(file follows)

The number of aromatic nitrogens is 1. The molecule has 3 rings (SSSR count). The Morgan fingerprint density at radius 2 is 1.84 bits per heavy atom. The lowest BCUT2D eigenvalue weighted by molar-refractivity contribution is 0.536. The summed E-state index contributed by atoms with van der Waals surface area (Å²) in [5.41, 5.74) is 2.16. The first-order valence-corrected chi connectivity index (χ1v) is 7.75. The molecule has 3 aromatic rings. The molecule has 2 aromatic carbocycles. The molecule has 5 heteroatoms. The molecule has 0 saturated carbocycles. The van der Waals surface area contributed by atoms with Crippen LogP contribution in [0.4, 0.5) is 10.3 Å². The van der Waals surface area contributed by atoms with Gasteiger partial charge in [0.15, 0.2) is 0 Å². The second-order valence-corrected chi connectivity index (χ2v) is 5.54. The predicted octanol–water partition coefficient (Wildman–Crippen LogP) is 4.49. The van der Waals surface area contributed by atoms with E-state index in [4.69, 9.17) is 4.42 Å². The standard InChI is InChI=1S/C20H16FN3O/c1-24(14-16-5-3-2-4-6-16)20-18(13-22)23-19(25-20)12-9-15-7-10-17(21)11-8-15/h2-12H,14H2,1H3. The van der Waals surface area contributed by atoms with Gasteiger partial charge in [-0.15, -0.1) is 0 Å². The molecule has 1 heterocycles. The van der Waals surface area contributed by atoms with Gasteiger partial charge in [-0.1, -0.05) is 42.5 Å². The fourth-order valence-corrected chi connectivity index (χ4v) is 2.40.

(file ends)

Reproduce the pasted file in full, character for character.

The number of aromatic nitrogens is 1. The molecule has 3 rings (SSSR count). The Morgan fingerprint density at radius 2 is 1.84 bits per heavy atom. The lowest BCUT2D eigenvalue weighted by molar-refractivity contribution is 0.536. The summed E-state index contributed by atoms with van der Waals surface area (Å²) in [5.41, 5.74) is 2.16. The first-order valence-corrected chi connectivity index (χ1v) is 7.75. The molecule has 3 aromatic rings. The molecule has 2 aromatic carbocycles. The molecule has 5 heteroatoms. The molecule has 0 saturated carbocycles. The van der Waals surface area contributed by atoms with Crippen LogP contribution in [0.4, 0.5) is 10.3 Å². The van der Waals surface area contributed by atoms with Gasteiger partial charge in [0.15, 0.2) is 0 Å². The second-order valence-corrected chi connectivity index (χ2v) is 5.54. The predicted octanol–water partition coefficient (Wildman–Crippen LogP) is 4.49. The van der Waals surface area contributed by atoms with E-state index in [4.69, 9.17) is 4.42 Å². The standard InChI is InChI=1S/C20H16FN3O/c1-24(14-16-5-3-2-4-6-16)20-18(13-22)23-19(25-20)12-9-15-7-10-17(21)11-8-15/h2-12H,14H2,1H3. The van der Waals surface area contributed by atoms with Gasteiger partial charge in [-0.15, -0.1) is 0 Å². The molecule has 1 heterocycles. The van der Waals surface area contributed by atoms with Gasteiger partial charge in [-0.1, -0.05) is 42.5 Å². The fourth-order valence-corrected chi connectivity index (χ4v) is 2.40.